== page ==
For Jack Johnson, pastels were never just tones of color. Pastels started as something the artist, known as JVCKJ, saw in and around himself and others; they were the “middle ground.” Much like how pastels exist in a world of color, without complete saturation or vivid pigment, they represent the very human, in-between stages of progress while we look for ways to immerse ourselves in life experiences.
Essentially, for JVCKJ, pastel is bigger than color altogether. In his first full-length solo project, PASTEL: The Early Days, JVCKJ created a world out of the tones, somewhat built around the acronym “Progression Always Starts Through Experiencing Life.”
It’s a larger-than-life sentiment at times, but the message is conveyed through a track list filled with personal experience and storytelling that doesn’t stay boxed into a single narrative. Rather, JVCKJ’s debut is a showcase of his interest across genres, performance styles, and writing. “Each song is definitely its individual journey that it takes you through,” JVCKJ tells EUPHORIA. “To me, it was more the sonics. That’s how I want it to flow.”
And just two months into its tenure as a debut, the project has been warmly received by fans. Without a label, PASTEL didn’t receive grand promotional campaigns; the success — which brought the EP over a million streams on Spotify in its first month — came rather organically.
“It’s been a very overwhelming response,” JVCKJ said. “I really had no idea what to expect with my first solo project, but I’ve been very, very grateful and very happy for everyone who’s been playing it, supporting it.”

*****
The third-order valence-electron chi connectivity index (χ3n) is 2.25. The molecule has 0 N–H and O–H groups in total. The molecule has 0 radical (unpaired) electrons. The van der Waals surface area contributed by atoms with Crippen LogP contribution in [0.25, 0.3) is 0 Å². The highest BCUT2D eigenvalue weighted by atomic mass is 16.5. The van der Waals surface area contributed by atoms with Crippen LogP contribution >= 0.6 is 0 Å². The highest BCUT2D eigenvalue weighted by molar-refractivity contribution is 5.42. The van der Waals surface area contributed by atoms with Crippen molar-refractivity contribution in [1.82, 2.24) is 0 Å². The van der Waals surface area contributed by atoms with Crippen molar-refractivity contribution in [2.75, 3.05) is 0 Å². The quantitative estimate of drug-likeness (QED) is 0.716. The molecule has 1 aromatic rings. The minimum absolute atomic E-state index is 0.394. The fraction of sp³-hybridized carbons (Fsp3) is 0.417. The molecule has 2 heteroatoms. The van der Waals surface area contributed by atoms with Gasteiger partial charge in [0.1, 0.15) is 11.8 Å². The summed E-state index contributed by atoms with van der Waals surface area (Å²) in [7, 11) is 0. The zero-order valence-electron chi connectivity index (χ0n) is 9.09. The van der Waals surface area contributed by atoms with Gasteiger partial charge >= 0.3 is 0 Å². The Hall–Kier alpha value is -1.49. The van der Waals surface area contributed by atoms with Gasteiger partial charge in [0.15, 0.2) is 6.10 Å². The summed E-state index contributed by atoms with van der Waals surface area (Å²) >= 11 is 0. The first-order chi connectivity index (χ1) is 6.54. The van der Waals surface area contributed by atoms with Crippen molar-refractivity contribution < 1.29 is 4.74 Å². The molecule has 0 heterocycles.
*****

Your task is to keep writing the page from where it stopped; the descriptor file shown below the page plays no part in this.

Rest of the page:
Fortunately for those fans, The Early Days — as the name suggests — marks only the beginning of a long, imaginative path for the project. The pastel colors were a no-brainer when the idea came to mind for JVCKJ over a year and a half ago; the resulting EP became the product of a vision that resonated deeply with the artist, and JVCKJ won’t be held back by the bounds of a single musical project.
Beyond the first multi-track release, PASTEL has a promising future. JVCKJ has been hard at work creating a coinciding streetwear line that can be competitive in the market, while also conceptualizing a four-project installment series to document his artistic growth as he continues to shape his sound and the world of PASTEL.
“I think the brand itself is going to be almost bigger than the music — all-encompassing,” JVCKJ said. “I have a crazy vision where I want to have pastel studios in LA, where each room is a different pastel color. And Pastel Records is what we’re putting out the project under; right now, we don’t have any other artists other than me. It’s like just my kind of indie label right now, but I want to eventually sign other artists underneath it.”
With a vision that has the potential to become so expansive, it comes as no surprise that JVCKJ doesn’t want to put limits on who should consume its message. Though he hopes the youth, in particular, can latch onto the desire for progress and self-improvement with the EP, the sentiment is evident: there is no age requirement for growth. “It doesn’t matter how old you are, where you live, how young you are,” JVCKJ said. “You can always become a better version of yourself.”
That lesson is one that JVCKJ is only beginning to really learn for himself, particularly in the last year. The multi-faceted PASTEL is different from anything fans have heard in the artist’s previous works; until mid-2020, he played a key role in the success of duo Jack & Jack, a musical pair consisting of Johnson and fellow digital star Jack Gilinsky.
Though it might seem like the end of an era — especially as the pair have been synonymous with one another since 2014 — JVCKJ wants to assure fans that a shift to self-discovery doesn’t mean the end of their partnership entirely.
“Looking back at it now, it may have been a little too premature, but I think it had to happen eventually, to blossom and flourish and really become individuals,” JVCKJ said. “The one thing I don’t want people to get twisted is me and G will always be Jack and Jack. Right now, this is just us learning about ourselves and taking a brief hiatus to dive into our solo adventures.”